“Our church is made up of the old and the new…”
– Carole McGibany, author and church historian
It’s the story of the Menomonee and the Chippewa tribes who gathered, farmed and lived off this land long before the first white immigrant settlers began to arrive from Europe. First, the Irish in the 1830s and then the Germans a decade later.
It’s the story of how a solitary deer trail once marked a wooded throughway that would later evolve into Fond du Lac Road, a rough dirt course charted by horses and wagons and, ultimately, into four lanes of concrete and gasoline-powered automobiles known today as Appleton Avenue.
And it’s the story of a church that still stands on the hill upon which it was dedicated in 1867, welcoming people of all backgrounds to come to worship in greater numbers than ever before. A church named after St. Anthony The Hermit in the village of Menomonee Falls.
This area, which would come to be known as ‘Fussville,’ was settled in 1837 by Native Americans and early Irish immigrants. But less than 10 years later, the early farms and land were sold to another group of immigrants who arrived from Germany. In 1844, the ship CATO left Antwerp with its passengers seeking a better life in America. On board were John Castenholz, his wife Mary Sybilla and her 1-year-old daughter, Clara, along with three of Sybilla’s brothers: J.W. Fuss, William Henry Fuss and Mathias Fuss.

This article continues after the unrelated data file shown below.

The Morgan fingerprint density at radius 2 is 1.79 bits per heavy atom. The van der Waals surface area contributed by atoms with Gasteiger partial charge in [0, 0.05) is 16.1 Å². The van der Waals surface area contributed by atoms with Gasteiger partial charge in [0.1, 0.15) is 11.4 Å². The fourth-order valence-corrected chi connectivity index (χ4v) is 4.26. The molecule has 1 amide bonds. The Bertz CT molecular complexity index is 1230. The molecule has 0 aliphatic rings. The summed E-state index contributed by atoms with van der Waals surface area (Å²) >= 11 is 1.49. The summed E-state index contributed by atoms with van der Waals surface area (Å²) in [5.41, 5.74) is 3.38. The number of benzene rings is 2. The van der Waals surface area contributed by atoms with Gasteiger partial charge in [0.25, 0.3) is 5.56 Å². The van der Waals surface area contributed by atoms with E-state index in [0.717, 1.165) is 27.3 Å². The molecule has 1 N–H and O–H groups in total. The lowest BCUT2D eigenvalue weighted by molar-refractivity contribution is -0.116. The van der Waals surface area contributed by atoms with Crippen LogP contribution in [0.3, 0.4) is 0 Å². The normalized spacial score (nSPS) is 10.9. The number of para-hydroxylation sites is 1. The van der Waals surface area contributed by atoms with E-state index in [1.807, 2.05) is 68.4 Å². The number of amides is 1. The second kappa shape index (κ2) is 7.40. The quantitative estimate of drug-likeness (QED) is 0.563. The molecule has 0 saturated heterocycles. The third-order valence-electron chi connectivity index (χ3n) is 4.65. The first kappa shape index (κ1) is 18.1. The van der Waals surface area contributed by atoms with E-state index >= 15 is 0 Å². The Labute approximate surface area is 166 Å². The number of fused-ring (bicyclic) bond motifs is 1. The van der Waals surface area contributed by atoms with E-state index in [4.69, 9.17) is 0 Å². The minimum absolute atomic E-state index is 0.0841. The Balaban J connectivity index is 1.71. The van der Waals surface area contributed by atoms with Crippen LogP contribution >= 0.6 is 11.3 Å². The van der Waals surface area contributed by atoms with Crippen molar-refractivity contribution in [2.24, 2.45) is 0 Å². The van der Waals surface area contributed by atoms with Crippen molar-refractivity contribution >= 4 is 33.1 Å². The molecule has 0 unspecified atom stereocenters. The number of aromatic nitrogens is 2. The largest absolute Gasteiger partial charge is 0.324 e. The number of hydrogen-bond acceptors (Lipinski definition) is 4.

Arriving in Wisconsin, the Castenholz and Fuss families bought parcels of land near what would become Fond du Lac Road and worked them into some of the finest farms in the area. The new roadway afforded easy access to Milwaukee and Granville to the south and the Fox River Valley to the north.
“On Christmas Eve 1844, on what today is the northeast corner of Appleton Avenue and Lilly Road, legend has it that the first Catholic Mass was said in one of Castenholz’s outbuildings,” said Carole McGibany, St. Anthony’s volunteer church historian who will soon release a new book, “Glimpses,” tracing the history of this area and St. Anthony’s particular role in that history. The book is due out in December.